I genuinely don’t understand how we can have here in Portugal great cashback cards, that anyone can get and with no anual fees and then in the rest of Europe cashback cards are pathetic and barely worth the trouble of getting them. For me 1% cashback is where I cross the line. Anything below that is just not worth the eventual benefit


#213

@megamaster It seems that Curve had a merchant agreement with Amex (like your local shop in some ways) and I am pretty sure that Amex: i) is under no obligation to provide a merchant agreement, and; ii) can terminate any merchant agreement under whatever terms are allowed under that merchant agreement or on certain external factors. Topping up a wallet is not a “payment scheme” activity, as I understand it.

Here is the Amex merchant contract for UK merchants: https://www.americanexpress.com/content/dam/amex/uk/merchant/pdfs/UK-merchant-terms-and-conditions-microgross.pdf

Look at s7: there are many reasons Amex can terminate and, in any case, it can do so on 14 days’ notice under s13.


#214

While we had amex in Portugal (until last December 31st) you could do whatever you wanted with amex cards, including using Multibanco payments to pay yourself then use that money to pay the card back, through another Multibanco payment, and no one ever cared. Multibanco payments don’t transmit any info to the CC company beyond date and location, they don’t even get to know the name of the merchant!


#215

From what i understand Amex is not a designated as a “payment scheme” in the UK.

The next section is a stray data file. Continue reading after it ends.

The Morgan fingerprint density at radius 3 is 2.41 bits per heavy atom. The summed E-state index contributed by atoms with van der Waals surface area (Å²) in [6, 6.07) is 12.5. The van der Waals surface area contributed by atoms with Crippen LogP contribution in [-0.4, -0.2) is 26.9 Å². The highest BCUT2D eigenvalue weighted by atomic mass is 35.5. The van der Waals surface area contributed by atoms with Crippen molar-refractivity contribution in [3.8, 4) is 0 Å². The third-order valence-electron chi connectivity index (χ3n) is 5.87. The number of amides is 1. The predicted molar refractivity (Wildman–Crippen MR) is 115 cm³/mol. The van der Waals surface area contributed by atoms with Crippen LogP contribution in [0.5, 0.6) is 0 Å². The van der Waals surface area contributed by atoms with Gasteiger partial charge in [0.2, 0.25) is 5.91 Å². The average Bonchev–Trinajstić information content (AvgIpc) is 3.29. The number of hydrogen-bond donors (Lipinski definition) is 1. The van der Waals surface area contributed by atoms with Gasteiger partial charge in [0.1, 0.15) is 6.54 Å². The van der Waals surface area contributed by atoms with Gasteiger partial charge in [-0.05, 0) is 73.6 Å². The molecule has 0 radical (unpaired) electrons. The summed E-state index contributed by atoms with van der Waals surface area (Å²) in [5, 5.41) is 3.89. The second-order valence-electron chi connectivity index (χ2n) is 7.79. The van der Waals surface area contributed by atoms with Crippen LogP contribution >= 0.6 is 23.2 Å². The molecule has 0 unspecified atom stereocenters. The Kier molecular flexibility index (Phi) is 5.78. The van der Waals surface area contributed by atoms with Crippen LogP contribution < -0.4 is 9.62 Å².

Quoting PSR.co.uk

* Card payment systems - enable people to make payments using debit and credit cards. We regulate MasterCard and Visa Europe.

Quoting section 4 and 4.1 under https://www.gov.uk/government/consultations/designation-of-payment-systems-for-regulation-by-the-payment-systems-regulator/designation-of-payment-systems-for-regulation-by-the-payment-systems-regulator

At this stage, the Treasury does not believe that there is significant evidence that these systems meet the criteria for designation, though further evidence on this issue is welcomed. Furthermore, if, in the initial round of designations, the Treasury decides not to designate the payment systems listed in this chapter,


#216

@manu Indeed. I am sure that Curve’s management must have researched the same resources you and I have just used many months ago…LOL

I can imagine there was, however, much discussion of card colours because that is, of course, the most important factor.


#217